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Impressive digital artistry makes still-life 'painting' move

Hang this "painting" in a bar, combine it with a subtle change in floor level, and watch the patrons stumble into it and forever swear off alcohol.

Video screenshot by Ed Moyer/CNET

The Redwood Room in San Francisco's Clift Hotel has long been home to intriguing digital artwork.

Three portraits--a man and two women--hang on adjacent walls. If you watch the "paintings" carefully, the seemingly motionless subjects suddenly shift their gazes and change their expressions. These canvases, you see, are really flat-panel screens displaying videos of actors who know how to stand very still.

The "painted" man comes to life and looks at the "painted" lady across the room; they make eyes at each other and subtly smile. The other "painted" lady, older than the first and hanging nearer the man, frowns. That's all that's needed to telegraph a narrative to the viewer: an indiscretion has taken place, or threatens to; a woman's heart has been (or will be) broken.

We're thinking Scott Garner's "Still Life" would fit in well at the Redwood Room (or another such bar). As he explains on his Web site, years ago he "had the idea of a still-life painting that wasn't so still." And eventually he figured out how to pull off his interactive art piece.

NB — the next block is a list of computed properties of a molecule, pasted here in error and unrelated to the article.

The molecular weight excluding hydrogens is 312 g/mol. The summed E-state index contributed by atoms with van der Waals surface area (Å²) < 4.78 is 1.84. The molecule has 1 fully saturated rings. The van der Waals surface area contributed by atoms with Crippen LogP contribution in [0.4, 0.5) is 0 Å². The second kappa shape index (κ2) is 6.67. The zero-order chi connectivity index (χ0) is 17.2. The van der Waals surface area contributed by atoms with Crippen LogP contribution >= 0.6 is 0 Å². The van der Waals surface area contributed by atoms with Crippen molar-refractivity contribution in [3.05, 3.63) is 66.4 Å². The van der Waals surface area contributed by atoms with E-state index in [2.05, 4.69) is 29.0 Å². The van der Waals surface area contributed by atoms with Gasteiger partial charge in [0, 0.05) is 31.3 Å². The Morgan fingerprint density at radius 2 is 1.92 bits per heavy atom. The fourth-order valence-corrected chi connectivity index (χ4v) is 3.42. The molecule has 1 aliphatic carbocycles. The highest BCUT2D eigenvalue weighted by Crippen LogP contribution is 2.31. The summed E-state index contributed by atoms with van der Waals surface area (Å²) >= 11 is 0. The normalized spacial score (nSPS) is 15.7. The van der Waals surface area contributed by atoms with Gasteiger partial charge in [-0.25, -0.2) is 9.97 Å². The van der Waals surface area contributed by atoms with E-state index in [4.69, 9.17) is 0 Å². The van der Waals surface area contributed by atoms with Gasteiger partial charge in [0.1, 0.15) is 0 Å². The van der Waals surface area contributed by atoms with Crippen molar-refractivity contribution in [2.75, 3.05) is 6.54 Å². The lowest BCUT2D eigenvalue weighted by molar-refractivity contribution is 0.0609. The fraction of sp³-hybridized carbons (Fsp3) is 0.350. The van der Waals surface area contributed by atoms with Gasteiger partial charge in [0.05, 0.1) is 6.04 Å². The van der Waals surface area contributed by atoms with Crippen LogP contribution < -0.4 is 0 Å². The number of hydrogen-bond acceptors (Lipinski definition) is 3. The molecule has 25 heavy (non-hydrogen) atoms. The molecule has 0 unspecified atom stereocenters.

He tapped "Unity"--an authoring tool used to create 3D video games, architectural visualizations, and the like--to "paint" his picture.

Then he brought a whole lot of other technology (and ingenuity) into play to create a still life that could be knocked around by shifting its frame. The "painted" vase tumbles; the "painted" fruit scatters. Here's Garner on the cornucopia of gizmos that helped Unity do the job:

On the hardware side is a custom-framed television connected to a rotating mount from Ergomart. Attached to the back of the television is a spatial sensor from Phidgets, makers of fine USB sensors. On the software side is a simple C application to communicate with the sensor and feed the data to a Unity 3D scene. The scene itself consists of a camera tied to the sensor data with all lights and objects parented to it so they rotate in unison.

What all that translates to is the rather amazing artwork you'll see in the video below.

How mischievous would it be to hang the piece by a bar's exit door (or perhaps near the restrooms) and combine it with an invisible change in floor level? Unsuspecting imbibers would stumble into the picture frame, and experience a moment of mind-bending, martini-fueled mayhem.

Still Life from Scott Garner on Vimeo.

(Via Designboom)